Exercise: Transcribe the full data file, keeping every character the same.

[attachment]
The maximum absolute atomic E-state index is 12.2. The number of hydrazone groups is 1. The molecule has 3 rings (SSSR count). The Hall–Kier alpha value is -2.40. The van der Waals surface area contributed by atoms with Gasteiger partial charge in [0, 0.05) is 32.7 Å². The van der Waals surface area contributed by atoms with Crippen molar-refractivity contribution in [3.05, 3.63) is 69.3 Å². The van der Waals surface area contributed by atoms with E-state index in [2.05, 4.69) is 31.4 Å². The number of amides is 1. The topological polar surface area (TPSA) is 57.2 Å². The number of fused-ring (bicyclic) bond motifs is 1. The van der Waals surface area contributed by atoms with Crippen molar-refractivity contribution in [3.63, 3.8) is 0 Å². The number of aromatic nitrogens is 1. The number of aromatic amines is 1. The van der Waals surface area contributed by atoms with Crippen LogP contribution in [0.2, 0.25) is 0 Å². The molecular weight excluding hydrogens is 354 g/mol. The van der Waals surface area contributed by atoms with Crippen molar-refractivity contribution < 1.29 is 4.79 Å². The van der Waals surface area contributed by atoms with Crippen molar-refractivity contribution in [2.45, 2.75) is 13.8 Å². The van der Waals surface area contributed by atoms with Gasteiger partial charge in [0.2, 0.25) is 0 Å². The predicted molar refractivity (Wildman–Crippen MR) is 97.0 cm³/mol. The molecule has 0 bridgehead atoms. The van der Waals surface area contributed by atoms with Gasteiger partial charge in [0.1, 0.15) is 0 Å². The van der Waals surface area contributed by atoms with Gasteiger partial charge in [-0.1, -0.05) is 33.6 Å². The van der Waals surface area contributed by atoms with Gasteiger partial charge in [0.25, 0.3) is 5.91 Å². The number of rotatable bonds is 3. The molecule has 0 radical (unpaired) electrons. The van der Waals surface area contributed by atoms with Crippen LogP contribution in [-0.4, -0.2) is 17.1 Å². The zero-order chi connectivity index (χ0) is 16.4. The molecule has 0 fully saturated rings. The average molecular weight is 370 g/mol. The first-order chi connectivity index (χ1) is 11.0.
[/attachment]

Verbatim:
The maximum absolute atomic E-state index is 12.2. The number of hydrazone groups is 1. The molecule has 3 rings (SSSR count). The Hall–Kier alpha value is -2.40. The van der Waals surface area contributed by atoms with Gasteiger partial charge in [0, 0.05) is 32.7 Å². The van der Waals surface area contributed by atoms with Crippen molar-refractivity contribution in [3.05, 3.63) is 69.3 Å². The van der Waals surface area contributed by atoms with E-state index in [2.05, 4.69) is 31.4 Å². The number of amides is 1. The topological polar surface area (TPSA) is 57.2 Å². The number of fused-ring (bicyclic) bond motifs is 1. The van der Waals surface area contributed by atoms with Crippen molar-refractivity contribution in [3.63, 3.8) is 0 Å². The number of aromatic nitrogens is 1. The number of aromatic amines is 1. The van der Waals surface area contributed by atoms with Crippen LogP contribution in [0.2, 0.25) is 0 Å². The molecular weight excluding hydrogens is 354 g/mol. The van der Waals surface area contributed by atoms with Crippen molar-refractivity contribution < 1.29 is 4.79 Å². The van der Waals surface area contributed by atoms with Crippen molar-refractivity contribution in [2.45, 2.75) is 13.8 Å². The van der Waals surface area contributed by atoms with Gasteiger partial charge in [0.2, 0.25) is 0 Å². The predicted molar refractivity (Wildman–Crippen MR) is 97.0 cm³/mol. The molecule has 0 bridgehead atoms. The van der Waals surface area contributed by atoms with Gasteiger partial charge in [0.1, 0.15) is 0 Å². The van der Waals surface area contributed by atoms with Gasteiger partial charge in [-0.1, -0.05) is 33.6 Å². The van der Waals surface area contributed by atoms with Gasteiger partial charge in [0.25, 0.3) is 5.91 Å². The number of rotatable bonds is 3. The molecule has 0 radical (unpaired) electrons. The van der Waals surface area contributed by atoms with Crippen LogP contribution in [-0.4, -0.2) is 17.1 Å². The zero-order chi connectivity index (χ0) is 16.4. The molecule has 0 fully saturated rings. The average molecular weight is 370 g/mol. The first-order chi connectivity index (χ1) is 11.0.